As with most hot countries, in the the afternoon, the town seemed to become completely deserted as the heat intensified. However, night time in Reggio was a different matter as the streets were filled with activity. A number of free, large-scale, outdoor, cultural events took over the piazzas in the centre as live musicians played in the street, DJs took their decks outside, ballet companies performed on temporary platform stages in the central square, and tango dancers and circus acts entertained the crowds. In one small square, some local women had brought out vintage toys and games for families to play with as children stayed up well past the average UK child's bedtime. It was also really impressive to see the huge crowds of unsupervised teenagers and young people welcomed in the street for the events. Here there was a sense of the whole town community (young and old) coming today as people set up fun, free, DIY, pop-up interventions.
After absorbing the tastes, sights, sounds and atmosphere of the town, we took a day to visit the Loris Malaguzzi Centre. Named after the visionary educator and founder of the Reggio Emilia approach, the centre showcases different aspects of the movement in a large, former Locatelli warehouse. It was well worth visiting the centre in mid-July as the building was virtually empty, so we were able to take in all the displays, images, videos and spaces in our own time. Perhaps the week earlier would have been a different matter though as the website had advertised a study visit and conference for educators.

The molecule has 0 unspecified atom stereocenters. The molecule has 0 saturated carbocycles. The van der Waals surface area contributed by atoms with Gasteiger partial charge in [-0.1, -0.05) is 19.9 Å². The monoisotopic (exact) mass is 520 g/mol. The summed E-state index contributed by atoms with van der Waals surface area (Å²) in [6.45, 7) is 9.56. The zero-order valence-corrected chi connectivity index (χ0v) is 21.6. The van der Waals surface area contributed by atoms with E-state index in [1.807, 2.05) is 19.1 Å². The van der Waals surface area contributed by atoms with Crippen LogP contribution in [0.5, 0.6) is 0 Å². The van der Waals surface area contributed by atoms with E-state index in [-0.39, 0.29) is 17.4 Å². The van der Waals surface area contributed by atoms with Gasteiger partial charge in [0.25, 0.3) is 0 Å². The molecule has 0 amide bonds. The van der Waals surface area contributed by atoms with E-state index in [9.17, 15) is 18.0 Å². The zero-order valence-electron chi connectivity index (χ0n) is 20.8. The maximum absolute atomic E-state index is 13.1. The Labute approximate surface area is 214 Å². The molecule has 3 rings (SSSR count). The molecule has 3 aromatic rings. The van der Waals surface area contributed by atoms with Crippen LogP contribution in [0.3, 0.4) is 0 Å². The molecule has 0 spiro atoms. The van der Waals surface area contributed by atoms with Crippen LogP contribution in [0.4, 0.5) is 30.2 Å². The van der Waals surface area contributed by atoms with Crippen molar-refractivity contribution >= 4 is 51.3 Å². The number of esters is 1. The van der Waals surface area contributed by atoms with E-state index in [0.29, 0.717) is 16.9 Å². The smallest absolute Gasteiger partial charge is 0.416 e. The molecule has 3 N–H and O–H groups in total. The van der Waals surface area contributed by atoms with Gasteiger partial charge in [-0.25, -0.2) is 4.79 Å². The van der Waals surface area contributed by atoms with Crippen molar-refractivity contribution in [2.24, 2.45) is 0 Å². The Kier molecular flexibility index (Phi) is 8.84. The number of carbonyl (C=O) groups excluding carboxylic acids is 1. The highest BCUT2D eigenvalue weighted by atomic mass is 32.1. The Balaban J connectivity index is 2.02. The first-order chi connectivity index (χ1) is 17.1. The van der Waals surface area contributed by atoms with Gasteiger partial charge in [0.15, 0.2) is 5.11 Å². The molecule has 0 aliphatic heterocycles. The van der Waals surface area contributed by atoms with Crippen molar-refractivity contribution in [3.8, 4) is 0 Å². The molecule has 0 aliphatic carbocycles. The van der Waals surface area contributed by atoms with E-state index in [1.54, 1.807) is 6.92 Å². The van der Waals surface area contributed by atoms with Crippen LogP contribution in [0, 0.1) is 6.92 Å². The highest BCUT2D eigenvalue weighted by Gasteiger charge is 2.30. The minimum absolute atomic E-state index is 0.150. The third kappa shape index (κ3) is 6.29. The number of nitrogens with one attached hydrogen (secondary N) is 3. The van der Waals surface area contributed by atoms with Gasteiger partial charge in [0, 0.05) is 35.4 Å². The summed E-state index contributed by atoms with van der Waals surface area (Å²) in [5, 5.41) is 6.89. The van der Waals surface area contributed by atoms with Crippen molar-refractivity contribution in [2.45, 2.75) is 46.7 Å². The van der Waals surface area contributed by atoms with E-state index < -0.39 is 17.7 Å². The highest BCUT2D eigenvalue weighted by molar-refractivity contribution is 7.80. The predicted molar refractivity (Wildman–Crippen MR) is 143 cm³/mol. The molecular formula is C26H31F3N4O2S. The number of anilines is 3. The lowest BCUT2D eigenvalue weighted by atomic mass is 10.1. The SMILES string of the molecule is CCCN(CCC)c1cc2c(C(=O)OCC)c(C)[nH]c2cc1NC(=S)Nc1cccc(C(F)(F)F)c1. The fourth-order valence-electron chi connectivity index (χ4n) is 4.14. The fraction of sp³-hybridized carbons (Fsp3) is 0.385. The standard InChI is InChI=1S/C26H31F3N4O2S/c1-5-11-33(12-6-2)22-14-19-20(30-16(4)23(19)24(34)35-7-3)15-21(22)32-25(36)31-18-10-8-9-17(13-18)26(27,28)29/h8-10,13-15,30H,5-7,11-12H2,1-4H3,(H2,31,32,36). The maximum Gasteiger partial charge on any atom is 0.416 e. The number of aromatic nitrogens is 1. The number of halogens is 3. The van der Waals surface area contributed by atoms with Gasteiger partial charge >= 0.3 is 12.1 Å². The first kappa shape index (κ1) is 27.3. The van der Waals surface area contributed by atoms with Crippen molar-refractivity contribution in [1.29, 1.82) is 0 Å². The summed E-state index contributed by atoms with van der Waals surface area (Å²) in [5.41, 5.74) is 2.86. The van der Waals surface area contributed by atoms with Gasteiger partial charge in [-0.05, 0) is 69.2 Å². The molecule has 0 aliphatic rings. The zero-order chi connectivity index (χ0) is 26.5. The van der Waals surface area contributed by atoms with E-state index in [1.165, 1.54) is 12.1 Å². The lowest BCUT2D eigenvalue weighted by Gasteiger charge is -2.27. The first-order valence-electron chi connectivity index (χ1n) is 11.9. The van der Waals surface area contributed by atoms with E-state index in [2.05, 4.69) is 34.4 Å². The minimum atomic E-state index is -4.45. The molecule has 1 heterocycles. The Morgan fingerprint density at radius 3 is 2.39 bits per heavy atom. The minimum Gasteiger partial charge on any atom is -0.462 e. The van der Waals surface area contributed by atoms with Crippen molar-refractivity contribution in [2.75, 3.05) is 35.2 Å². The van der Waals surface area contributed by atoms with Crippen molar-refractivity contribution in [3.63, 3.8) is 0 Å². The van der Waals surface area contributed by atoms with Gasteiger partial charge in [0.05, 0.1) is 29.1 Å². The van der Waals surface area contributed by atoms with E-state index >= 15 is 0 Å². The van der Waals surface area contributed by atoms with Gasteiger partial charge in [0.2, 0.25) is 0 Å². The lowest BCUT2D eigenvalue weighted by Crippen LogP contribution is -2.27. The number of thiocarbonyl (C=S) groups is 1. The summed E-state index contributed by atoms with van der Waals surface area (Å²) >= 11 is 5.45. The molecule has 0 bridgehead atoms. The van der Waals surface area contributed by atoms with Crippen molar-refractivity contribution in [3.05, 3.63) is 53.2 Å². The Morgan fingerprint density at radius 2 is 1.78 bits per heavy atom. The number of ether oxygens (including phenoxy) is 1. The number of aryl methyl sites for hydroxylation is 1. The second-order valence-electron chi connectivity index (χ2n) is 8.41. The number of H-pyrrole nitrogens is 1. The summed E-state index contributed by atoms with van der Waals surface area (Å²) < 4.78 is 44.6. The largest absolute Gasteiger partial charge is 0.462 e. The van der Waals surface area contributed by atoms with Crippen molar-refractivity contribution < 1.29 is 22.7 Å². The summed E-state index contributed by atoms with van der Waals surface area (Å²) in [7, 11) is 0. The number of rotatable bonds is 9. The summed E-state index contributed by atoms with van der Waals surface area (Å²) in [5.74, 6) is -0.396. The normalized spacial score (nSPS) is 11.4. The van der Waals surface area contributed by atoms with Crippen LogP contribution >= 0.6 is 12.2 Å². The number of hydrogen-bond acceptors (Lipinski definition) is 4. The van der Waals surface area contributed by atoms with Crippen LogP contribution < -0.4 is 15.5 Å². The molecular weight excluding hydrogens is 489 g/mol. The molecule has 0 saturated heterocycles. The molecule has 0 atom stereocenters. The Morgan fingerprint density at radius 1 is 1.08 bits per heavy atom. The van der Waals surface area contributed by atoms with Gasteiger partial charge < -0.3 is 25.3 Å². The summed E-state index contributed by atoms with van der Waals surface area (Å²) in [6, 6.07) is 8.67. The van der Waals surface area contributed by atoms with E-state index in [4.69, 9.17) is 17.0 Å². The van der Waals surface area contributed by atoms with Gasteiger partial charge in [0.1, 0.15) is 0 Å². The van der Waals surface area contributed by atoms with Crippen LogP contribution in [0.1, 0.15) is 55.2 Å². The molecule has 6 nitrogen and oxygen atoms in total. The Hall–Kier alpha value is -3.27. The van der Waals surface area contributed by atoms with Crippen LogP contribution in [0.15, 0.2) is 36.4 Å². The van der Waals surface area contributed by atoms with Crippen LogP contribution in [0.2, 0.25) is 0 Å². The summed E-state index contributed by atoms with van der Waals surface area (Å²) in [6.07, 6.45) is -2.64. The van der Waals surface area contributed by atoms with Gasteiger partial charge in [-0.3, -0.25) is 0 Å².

Upon entering the building we bought a swift americano and biscotti to wake us up. The first stop was the Pause cafe - one of the designated areas of the Atelier of Tastes. A nice touch to this area was the open-ended materials placed in a small children's area in the corner of the cafe, giving a taster of the Remida creative recycling project. Here, different samples of materials, image flashcards and words in different languages provided an insight into the way Reggio have worked to create a local, creative, recycling, resource centre, receiving industrial waste materials which are then sent on to the local schools to be used as open-ended resources in the classroom and ateliers.